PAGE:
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on November 16, 2007
I am the radio operator, "Jibby" in this book. We owe a debt to Mihailovich and the Serbian people for saving so many American lives. The SERBIANS WERE THE ONLY ONES IN THE FORMER YUGOSLAVIA THAT FED, SHELTERED, AND RISKED THEIR LIVES FOR THE AMERICANS. Mihailovich's abandonment by the Allies and subsequently being labeling a traitor was, in Winston Churchil's words, "...My greatest blunder in WWII..". I am proud of being a part of the Halyard Mission and, FINALLY, seeing the truth regarding Mihailovich's contributions in WWII being publicized. This book will go a long way in clearing his name.....and it is exciting, easy reading, and hard to put down once you start it.
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on October 17, 2013
This book surprised me. I was prepared for a solid narrative of an apparently exciting wartime event about which I knew little. Instead, the core of the story--the rescue of hundreds of allied airmen in World War II Yugoslavia--was greatly diminished by the author's stop-and-start character development and strange fascination with Draza Mihailovich. Freeman begins with a competently told story of an American airman, Clare Musgrove, downed in Nazi-controlled Serbia while flying one of the heroic and blood-curdling missions over the Ploesti oilfields. Yet as I settled in to follow the interesting tale of Musgrove and other fliers on the run in Yugoslavia, the story shifted to a biography of the OSS agent who eventually headed the rescue operation, George Vujnovich, and his "sophisticated, learned, beautiful blond" Serbian wife (these sorts of character descriptions turned out to be unpleasantly frequent). This story too is mildly interesting. I started thinking to myself, "Oh, THIS is what this book is about--the effort of Vujonvich and his OSS colleagues in getting the fliers out of Yugoslavia. Usually, at this point in a World War II book of this kind, the author immerses his reader in the fascinating details of a secret mission that will supply the book's main source of appeal. Nope. Not that either. In fact, what this book is really about (as other reviewers have noted) is a defense of Serbian wartime political leader Draza Mihailovich.
I'm by no means an expert on modern Serbian history, and I definitely don't want to be, but the universally held historical opinion among people who are expert seems to be that the dubious Mihailovich was at best an opportunist. The general weight of opinion about his actions during the war is that, through people in his senior leadership, he collaborated with the Nazis and oversaw troops involved in the kind of Serbian "ethnic cleansing" that made its dreadful reappearance in recent history. Freeman invests much of the book with his own anti-communist agenda, and in doing so, he misrepresents the actions of both American and British secret services. Essentially, Freeman appears to be a resurrected post-war right-wing True Believer, who is be smitten with the CIA in its particularly paranoid post-war incarnation. There's also a weird and paranoid anglophobic slant to his description of British activities in Yugoslavia, where the British were clearly far more knowledgeable and far more effective than their naive (to put it politely) American cousins. The British supported Tito, and with good reason: The Chetniks, Mihailovich's "rebels," spent most of their time fighting Jews, Croats, Muslims, and communists, very often courting their fellow anti-semites the Nazis, and recurrently bidding for German aid in the shared noble cause of ethnic cleansing. Tito was no angel. His show trial of Mihailovich was despicable. But unlike the Chetniks, ensconced in their mountain fastnesses, waiting for the Allies to rescue them, and posing no threat to the Germans, Tito and the Partisans were fully engaged in fighting and dying, like the Maquis in France, the Polish Home Army, and the Dutch, Norwegian and Greek Resistance movements, fighting their no-quarter clandestine war against Nazism.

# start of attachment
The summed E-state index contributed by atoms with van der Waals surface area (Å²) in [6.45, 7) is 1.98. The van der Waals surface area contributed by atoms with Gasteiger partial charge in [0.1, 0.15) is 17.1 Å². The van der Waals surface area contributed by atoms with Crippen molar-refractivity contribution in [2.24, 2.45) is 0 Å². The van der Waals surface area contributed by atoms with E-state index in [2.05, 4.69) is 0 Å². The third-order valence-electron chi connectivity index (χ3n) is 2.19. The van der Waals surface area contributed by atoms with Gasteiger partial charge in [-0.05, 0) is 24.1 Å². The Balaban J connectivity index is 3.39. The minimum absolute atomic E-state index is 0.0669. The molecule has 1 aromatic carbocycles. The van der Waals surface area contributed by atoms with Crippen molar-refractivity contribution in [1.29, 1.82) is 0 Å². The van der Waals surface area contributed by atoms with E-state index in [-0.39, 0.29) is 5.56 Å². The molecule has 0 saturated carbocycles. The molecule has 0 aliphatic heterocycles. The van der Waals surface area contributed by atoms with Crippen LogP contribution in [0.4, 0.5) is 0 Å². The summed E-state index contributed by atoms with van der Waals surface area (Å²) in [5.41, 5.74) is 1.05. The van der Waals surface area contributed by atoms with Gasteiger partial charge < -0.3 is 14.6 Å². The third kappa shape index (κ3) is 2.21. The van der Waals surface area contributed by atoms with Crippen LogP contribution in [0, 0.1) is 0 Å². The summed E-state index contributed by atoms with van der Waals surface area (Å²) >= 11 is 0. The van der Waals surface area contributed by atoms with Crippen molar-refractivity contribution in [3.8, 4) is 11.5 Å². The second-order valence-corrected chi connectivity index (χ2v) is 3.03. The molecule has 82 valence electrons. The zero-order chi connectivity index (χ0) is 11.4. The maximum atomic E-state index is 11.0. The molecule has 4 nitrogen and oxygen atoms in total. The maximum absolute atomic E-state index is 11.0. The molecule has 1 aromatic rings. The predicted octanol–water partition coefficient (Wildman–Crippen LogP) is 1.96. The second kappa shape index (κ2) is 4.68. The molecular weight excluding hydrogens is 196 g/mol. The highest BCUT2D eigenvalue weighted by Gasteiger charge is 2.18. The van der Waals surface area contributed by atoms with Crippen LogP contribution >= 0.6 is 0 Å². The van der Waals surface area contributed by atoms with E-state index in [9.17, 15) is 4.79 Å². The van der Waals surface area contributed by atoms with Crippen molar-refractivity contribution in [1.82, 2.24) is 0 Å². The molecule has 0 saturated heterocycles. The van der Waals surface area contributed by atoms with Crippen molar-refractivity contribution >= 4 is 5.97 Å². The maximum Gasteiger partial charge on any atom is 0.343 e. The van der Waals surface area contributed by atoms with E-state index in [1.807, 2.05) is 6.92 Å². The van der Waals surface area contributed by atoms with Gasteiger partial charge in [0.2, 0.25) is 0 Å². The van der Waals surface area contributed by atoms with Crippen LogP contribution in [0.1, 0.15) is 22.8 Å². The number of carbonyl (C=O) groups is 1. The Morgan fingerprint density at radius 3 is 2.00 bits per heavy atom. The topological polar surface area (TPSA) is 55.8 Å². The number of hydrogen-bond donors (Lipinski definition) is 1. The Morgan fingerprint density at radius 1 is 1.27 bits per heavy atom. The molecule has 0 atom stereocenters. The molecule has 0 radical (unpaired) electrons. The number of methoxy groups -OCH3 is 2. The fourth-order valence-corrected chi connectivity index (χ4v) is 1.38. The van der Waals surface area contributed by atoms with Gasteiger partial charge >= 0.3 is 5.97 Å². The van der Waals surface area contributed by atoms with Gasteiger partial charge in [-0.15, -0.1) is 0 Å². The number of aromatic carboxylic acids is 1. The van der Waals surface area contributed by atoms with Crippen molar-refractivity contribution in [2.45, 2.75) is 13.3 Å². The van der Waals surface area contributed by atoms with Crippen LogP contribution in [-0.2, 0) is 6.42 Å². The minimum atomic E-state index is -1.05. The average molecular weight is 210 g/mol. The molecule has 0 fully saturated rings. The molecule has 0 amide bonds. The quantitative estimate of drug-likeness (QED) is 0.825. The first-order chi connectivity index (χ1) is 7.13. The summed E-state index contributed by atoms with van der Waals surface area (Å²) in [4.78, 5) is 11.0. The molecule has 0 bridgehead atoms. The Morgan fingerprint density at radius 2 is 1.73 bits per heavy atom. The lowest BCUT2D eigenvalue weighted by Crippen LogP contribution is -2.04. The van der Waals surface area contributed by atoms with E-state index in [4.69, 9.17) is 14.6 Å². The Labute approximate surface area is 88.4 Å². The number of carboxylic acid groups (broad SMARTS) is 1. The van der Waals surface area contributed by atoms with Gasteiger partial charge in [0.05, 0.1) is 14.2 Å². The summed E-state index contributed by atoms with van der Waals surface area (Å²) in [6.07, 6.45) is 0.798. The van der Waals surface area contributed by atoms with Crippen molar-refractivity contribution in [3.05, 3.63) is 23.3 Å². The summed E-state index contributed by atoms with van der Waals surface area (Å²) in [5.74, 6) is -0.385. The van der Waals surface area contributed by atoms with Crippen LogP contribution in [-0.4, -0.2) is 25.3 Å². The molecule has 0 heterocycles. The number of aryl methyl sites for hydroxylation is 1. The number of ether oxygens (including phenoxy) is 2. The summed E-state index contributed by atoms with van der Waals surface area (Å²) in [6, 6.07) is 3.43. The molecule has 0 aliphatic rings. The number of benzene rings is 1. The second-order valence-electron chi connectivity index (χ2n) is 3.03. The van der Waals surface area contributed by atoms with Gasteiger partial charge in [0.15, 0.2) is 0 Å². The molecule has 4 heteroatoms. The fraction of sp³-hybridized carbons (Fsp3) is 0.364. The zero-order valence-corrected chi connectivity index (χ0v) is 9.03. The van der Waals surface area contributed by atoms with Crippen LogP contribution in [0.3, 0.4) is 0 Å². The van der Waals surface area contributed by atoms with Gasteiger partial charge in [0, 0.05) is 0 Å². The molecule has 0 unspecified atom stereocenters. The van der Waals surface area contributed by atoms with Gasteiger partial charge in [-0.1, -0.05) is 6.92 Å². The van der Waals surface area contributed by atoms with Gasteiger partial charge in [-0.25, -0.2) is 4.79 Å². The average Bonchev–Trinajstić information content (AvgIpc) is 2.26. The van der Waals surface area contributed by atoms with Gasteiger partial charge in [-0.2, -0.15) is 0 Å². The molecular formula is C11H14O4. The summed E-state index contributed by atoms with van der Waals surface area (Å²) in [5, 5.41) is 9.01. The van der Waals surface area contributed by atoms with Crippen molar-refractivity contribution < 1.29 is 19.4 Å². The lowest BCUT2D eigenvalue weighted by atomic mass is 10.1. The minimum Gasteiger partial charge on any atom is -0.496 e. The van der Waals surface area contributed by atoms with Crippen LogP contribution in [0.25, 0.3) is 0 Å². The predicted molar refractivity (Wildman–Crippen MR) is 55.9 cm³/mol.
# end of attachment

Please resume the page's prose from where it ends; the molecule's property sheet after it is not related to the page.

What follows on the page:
Finally, I have to point out that the book is rife with errors, which I'm surprised haven't been called out by the World War II buffs among the reviewers. A typical example: On page 216, Freeman devotes a long paragraph to the German Stuka dive bomber, calling it "one of the most advanced and successful planes used in World War II." This is isn't just wrong--it's embarrassingly wrong. The Stuka is universally treated with contempt by historians of the air war in Europe. Stukas were incapable of taking on any Allied warplane of any kind by 1941, by which time it was a woefully out-of-date death-trap for its pilots.
Finally, the book is also rife with truly outstanding examples of stating the obvious. A typical instance: "They climbed into a C-47 painted black to make it harder to see at night."
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on August 19, 2011
I am currently reading this book and the author has done an outstanding job of describing the conditions and what was happening during WW2 with the aiplanes and the crews that were shot down and survived with the help of the local civilians